Mater remains best site for new children's hospital

 

THE BOARD of the children’s hospital of Ireland remains unanimously of the view that the new hospital should be trilocated beside the impressive new adult hospital to open shortly and beside the “shovel-ready” maternity site, which is to be built when economic conditions allow.

This view is shared by the management boards of Temple Street, Rotunda and Mater hospitals.

When the consultants from the world’s leading children’s hospitals came here at the invitation of Dr James Reilly, I spent time with them and listened carefully to their opinions.

They each hammered home the point that the creation of a centre of excellence both in teaching and model of care should take precedence over every other problem in the development of a new children’s hospital.

Following the recent planning refusal, the generous offer by the Sisters of Mercy of the use of the entire original Victorian Mater hospital beside our site, and built around its elegant 19th century quadrangle, will now allow us to create an intimate tree-lined and beautiful collegiate workplace on a par with Trinity College and other leading universities.

Research, teaching and academic foundations will flourish here and will create a seat of learning and a concentration of medical knowledge for the benefit of both adult and young patients in the surrounding hospitals.

Removing this element from the main building and placing it in this new space means that we can reduce its height and density to within the guidelines of the area plan.

It will allow us to address the whole issue of scale and mass as identified by An Bord Pleanála in its report.

We can run the restoration programme of the Victorian building using a separate contractor, working in tandem with the main building contractor.

This means we can catch up most of the lost building time.

Our focus remains to deliver this hospital in the life of this Government.

The fabric of the original building is in excellent condition and restoration and conservation should take about 18 months.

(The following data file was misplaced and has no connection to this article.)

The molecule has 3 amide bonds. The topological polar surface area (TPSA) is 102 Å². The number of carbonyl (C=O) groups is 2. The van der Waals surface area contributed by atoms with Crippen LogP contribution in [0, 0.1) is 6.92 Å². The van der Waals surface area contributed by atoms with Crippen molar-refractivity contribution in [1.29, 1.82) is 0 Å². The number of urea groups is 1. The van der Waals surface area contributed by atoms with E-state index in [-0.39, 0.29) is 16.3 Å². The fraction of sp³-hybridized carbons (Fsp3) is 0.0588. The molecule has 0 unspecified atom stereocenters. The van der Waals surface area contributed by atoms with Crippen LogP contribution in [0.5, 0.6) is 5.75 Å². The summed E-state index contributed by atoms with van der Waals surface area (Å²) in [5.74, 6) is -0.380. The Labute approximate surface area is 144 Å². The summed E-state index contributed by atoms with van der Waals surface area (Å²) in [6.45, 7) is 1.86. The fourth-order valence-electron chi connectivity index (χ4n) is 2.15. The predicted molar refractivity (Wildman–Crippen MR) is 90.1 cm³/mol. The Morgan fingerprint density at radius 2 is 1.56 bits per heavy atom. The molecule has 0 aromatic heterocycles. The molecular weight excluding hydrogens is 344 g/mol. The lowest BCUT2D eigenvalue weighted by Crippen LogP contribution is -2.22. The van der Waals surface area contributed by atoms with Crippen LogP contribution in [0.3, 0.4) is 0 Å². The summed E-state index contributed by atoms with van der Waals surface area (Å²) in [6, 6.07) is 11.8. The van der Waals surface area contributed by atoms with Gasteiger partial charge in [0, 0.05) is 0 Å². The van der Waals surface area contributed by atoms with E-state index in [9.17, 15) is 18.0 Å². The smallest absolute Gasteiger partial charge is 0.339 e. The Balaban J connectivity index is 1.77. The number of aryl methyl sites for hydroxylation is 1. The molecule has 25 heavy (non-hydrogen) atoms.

Our board did not handle the media controversy well on the issue of traffic and parking.

We allowed incorrect information to enter the public mind unchallenged and thereby gain traction as fact.

Here are the real facts.

The current car park has fewer than 100 spaces. It is muddy and wet and open to the elements. Sick children have to be carried in the rain to the hospital doors. It is unacceptable.

In our plan, there will be 1,000 warm and dry spaces with direct indoor access to lifts up into the hospital. This does not include the 400 spaces now complete under the “ready to open” adult hospital or the spaces to be provided underneath the maternity hospital when it is built.

The access to the site at this time is also unacceptable. Surrounding main roads are clogged with parking on each side, both legal and illegal. If two taxis stop at the entrance the street is blocked, causing delays and frustration.

In our plan all this will be swept away. Roads around the site will be made clearways, with no parking. There will be taxi-only lanes.

All arterial access junctions will have large signage with an emergency number that will allow parents to phone in for a motorcycle escort if caught in a traffic jam with a very sick child.

The money to build this hospital has been ring-fenced. There will be significant savings if we can get into the market now as there is exceptional value to be had in construction at this time.

Our committee has undertaken to raise the €65 million fit-out cost over five years.

Agreement has been reached with Loretta Glucksman (chairwoman) that will allow us to join forces with the Ireland Fund to reach out to the 50 million Irish-American diaspora.

We believe they will contribute to this last and much-needed piece of national infrastructure.

Fundraising will kick off with a spectacular concert in the O2 on the model of what was done for the Queen’s visit.

Tallaght, Crumlin and Temple Street have dedicated fundraising teams who have been invited to come together with us so that we can tap into their vast experience and send out one clear message.

Money for their operational needs will be set aside during the building programme and prior to them being subsumed into the new national unit.

We want to build one of the best hospitals in the world to set a whole new standard of care for the sick children of Ireland. Each child will have a separate room and toilet. Parents can stay over if they wish.

We want to bring 21st century care to as many children as possible, as soon as possible, and as cheaply as possible for the taxpayers.

Our committee stands ready to help the Minister deliver this on time and on budget and to help the review team in any way we can, when we present our proposals to Dr Frank Dolphin.


Harry Crosbie is chairman of the children’s hospital of Ireland, Temple Street